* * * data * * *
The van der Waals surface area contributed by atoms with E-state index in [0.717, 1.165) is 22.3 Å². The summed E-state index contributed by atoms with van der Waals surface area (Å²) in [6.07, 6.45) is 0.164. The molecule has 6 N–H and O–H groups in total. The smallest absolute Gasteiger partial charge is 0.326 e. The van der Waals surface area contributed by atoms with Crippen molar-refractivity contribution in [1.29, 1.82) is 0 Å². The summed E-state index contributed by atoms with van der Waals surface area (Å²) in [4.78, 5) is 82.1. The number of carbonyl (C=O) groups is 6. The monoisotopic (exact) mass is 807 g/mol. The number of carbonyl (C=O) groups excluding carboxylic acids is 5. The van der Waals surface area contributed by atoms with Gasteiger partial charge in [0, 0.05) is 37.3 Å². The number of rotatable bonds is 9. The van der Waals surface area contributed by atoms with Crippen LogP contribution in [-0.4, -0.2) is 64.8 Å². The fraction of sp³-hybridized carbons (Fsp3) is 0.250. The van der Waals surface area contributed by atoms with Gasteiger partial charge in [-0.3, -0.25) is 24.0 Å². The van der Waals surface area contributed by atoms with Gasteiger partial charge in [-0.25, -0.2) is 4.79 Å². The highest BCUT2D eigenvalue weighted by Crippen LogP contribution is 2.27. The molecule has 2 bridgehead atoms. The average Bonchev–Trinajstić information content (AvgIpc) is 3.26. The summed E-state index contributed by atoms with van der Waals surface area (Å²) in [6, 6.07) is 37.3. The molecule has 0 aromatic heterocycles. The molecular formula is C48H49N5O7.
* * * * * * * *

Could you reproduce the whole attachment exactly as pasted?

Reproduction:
The van der Waals surface area contributed by atoms with E-state index in [0.717, 1.165) is 22.3 Å². The summed E-state index contributed by atoms with van der Waals surface area (Å²) in [6.07, 6.45) is 0.164. The molecule has 6 N–H and O–H groups in total. The smallest absolute Gasteiger partial charge is 0.326 e. The van der Waals surface area contributed by atoms with Crippen molar-refractivity contribution in [1.29, 1.82) is 0 Å². The summed E-state index contributed by atoms with van der Waals surface area (Å²) in [4.78, 5) is 82.1. The number of carbonyl (C=O) groups is 6. The monoisotopic (exact) mass is 807 g/mol. The number of carbonyl (C=O) groups excluding carboxylic acids is 5. The van der Waals surface area contributed by atoms with Gasteiger partial charge in [0, 0.05) is 37.3 Å². The number of rotatable bonds is 9. The van der Waals surface area contributed by atoms with Crippen LogP contribution in [-0.4, -0.2) is 64.8 Å². The fraction of sp³-hybridized carbons (Fsp3) is 0.250. The van der Waals surface area contributed by atoms with Gasteiger partial charge in [-0.3, -0.25) is 24.0 Å². The van der Waals surface area contributed by atoms with Gasteiger partial charge in [-0.25, -0.2) is 4.79 Å². The highest BCUT2D eigenvalue weighted by Crippen LogP contribution is 2.27. The molecule has 2 bridgehead atoms. The average Bonchev–Trinajstić information content (AvgIpc) is 3.26. The summed E-state index contributed by atoms with van der Waals surface area (Å²) in [6, 6.07) is 37.3. The molecule has 0 aromatic heterocycles. The molecular formula is C48H49N5O7.